Prof. Clifford on Curved Space

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THE friend, who (as I stated in my letter in NATURE, Feb. 6) called my attention to Prof. Clifford's address in Macmillan's Magazine for October last, asked me certain questions respecting curved space, which I was quite unable to answer: and another friend, occupying the foremost place among English philosophers, has since communicated to me the great discomfort which Prof. Clifford's views had occasioned him, and suggested that I should comment upon them in NATURE. I am not sure that what I have to say will prove to be helpful either to my discomforted friend, or to truth: yet the doctrine of curved space is so extraordinary in itself, and so momentous in its consequences, if it be true, that it is a fair subject for sceptical scrutiny. Moreover, I do not conceive that in commenting upon it I am going ultra crepidam; for the nature of space is not a subject on which the mathematician can claim a monopoly. In limine allow me to express my regret that Prof. Clifford should have selected such a topic for the entertainment of a popular audience. It is quite incredible that any of his hearers could have apprehended his meaning. There was assuredly no need for the lecturer to have cast a glamour on their mental eye by the invocation of those awful names, Lobatchewsky and Gauss, Riemann and Helmholtz.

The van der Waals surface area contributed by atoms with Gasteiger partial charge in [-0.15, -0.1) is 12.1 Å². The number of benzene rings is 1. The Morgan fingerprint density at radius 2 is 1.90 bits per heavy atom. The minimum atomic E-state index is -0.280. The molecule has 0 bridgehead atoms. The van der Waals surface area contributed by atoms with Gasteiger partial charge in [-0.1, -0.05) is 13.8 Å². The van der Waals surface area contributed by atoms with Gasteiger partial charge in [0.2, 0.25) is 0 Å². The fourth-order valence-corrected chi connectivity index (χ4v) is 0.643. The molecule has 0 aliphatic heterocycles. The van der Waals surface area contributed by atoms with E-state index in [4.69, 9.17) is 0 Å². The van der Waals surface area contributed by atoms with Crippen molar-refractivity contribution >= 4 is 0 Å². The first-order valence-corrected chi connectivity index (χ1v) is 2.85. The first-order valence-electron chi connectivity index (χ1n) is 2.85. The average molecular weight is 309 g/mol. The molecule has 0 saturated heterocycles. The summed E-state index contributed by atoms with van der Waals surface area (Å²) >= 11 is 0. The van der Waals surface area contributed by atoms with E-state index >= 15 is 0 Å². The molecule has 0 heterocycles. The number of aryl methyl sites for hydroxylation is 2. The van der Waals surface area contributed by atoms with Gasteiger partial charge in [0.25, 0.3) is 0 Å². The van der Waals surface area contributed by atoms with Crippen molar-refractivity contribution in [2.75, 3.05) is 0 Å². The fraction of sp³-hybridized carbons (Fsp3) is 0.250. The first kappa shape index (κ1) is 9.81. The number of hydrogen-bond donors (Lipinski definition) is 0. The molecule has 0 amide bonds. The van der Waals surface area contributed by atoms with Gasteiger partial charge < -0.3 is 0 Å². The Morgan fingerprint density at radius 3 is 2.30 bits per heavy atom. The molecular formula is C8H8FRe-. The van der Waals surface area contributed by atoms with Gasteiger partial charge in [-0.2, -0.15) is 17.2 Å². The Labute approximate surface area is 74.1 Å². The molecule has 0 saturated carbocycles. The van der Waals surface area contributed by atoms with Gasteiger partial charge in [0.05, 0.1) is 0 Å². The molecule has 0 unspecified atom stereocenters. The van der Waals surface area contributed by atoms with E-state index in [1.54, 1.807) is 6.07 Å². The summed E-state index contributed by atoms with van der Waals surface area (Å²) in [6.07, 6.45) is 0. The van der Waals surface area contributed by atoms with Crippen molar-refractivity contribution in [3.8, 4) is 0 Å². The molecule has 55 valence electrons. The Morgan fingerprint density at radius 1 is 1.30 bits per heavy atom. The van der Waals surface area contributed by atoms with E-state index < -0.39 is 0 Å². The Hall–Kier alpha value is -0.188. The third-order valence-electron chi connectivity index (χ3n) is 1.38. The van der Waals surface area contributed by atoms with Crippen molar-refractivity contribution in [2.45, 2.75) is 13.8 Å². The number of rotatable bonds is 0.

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INGLEBY, C. Prof. Clifford on Curved Space. Nature 7, 282–283 (1873) doi:10.1038/007282b0

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